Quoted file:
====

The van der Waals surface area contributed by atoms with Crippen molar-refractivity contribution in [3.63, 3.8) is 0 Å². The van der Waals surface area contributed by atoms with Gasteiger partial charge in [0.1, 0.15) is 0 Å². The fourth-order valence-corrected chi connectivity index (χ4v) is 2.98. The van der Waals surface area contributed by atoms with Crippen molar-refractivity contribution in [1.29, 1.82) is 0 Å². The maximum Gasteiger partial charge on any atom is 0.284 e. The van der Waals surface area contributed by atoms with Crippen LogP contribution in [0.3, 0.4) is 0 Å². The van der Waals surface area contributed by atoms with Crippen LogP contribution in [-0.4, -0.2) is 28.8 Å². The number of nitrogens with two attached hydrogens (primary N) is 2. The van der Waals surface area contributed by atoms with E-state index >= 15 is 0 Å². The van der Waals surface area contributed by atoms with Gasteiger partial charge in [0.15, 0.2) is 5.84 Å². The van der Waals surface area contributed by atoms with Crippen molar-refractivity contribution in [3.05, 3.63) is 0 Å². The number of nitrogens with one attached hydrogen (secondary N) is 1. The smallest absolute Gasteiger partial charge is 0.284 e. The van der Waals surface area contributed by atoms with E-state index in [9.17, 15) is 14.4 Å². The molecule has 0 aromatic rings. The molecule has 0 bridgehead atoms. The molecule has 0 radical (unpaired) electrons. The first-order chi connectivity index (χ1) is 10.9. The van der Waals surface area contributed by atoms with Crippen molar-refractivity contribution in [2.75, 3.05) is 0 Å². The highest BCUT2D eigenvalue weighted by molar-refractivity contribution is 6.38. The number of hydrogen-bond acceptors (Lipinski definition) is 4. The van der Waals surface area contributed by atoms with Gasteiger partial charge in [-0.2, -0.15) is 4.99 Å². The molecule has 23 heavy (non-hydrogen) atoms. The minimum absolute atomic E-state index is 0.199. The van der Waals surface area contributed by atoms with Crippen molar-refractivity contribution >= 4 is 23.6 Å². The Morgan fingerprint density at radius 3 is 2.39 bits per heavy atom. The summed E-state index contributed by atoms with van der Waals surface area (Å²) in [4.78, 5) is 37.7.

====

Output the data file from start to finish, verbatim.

The van der Waals surface area contributed by atoms with Crippen molar-refractivity contribution in [3.63, 3.8) is 0 Å². The van der Waals surface area contributed by atoms with Gasteiger partial charge in [0.1, 0.15) is 0 Å². The fourth-order valence-corrected chi connectivity index (χ4v) is 2.98. The van der Waals surface area contributed by atoms with Crippen molar-refractivity contribution in [1.29, 1.82) is 0 Å². The maximum Gasteiger partial charge on any atom is 0.284 e. The van der Waals surface area contributed by atoms with Crippen LogP contribution in [0.3, 0.4) is 0 Å². The van der Waals surface area contributed by atoms with Crippen LogP contribution in [-0.4, -0.2) is 28.8 Å². The number of nitrogens with two attached hydrogens (primary N) is 2. The van der Waals surface area contributed by atoms with E-state index >= 15 is 0 Å². The van der Waals surface area contributed by atoms with Gasteiger partial charge in [0.15, 0.2) is 5.84 Å². The van der Waals surface area contributed by atoms with Crippen molar-refractivity contribution in [3.05, 3.63) is 0 Å². The number of nitrogens with one attached hydrogen (secondary N) is 1. The smallest absolute Gasteiger partial charge is 0.284 e. The van der Waals surface area contributed by atoms with E-state index in [9.17, 15) is 14.4 Å². The molecule has 0 aromatic rings. The molecule has 0 bridgehead atoms. The molecule has 0 radical (unpaired) electrons. The first-order chi connectivity index (χ1) is 10.9. The van der Waals surface area contributed by atoms with Crippen molar-refractivity contribution in [2.75, 3.05) is 0 Å². The highest BCUT2D eigenvalue weighted by molar-refractivity contribution is 6.38. The number of hydrogen-bond acceptors (Lipinski definition) is 4. The van der Waals surface area contributed by atoms with Gasteiger partial charge in [-0.2, -0.15) is 4.99 Å². The molecule has 23 heavy (non-hydrogen) atoms. The minimum absolute atomic E-state index is 0.199. The van der Waals surface area contributed by atoms with Crippen molar-refractivity contribution >= 4 is 23.6 Å². The Morgan fingerprint density at radius 3 is 2.39 bits per heavy atom. The summed E-state index contributed by atoms with van der Waals surface area (Å²) in [4.78, 5) is 37.7.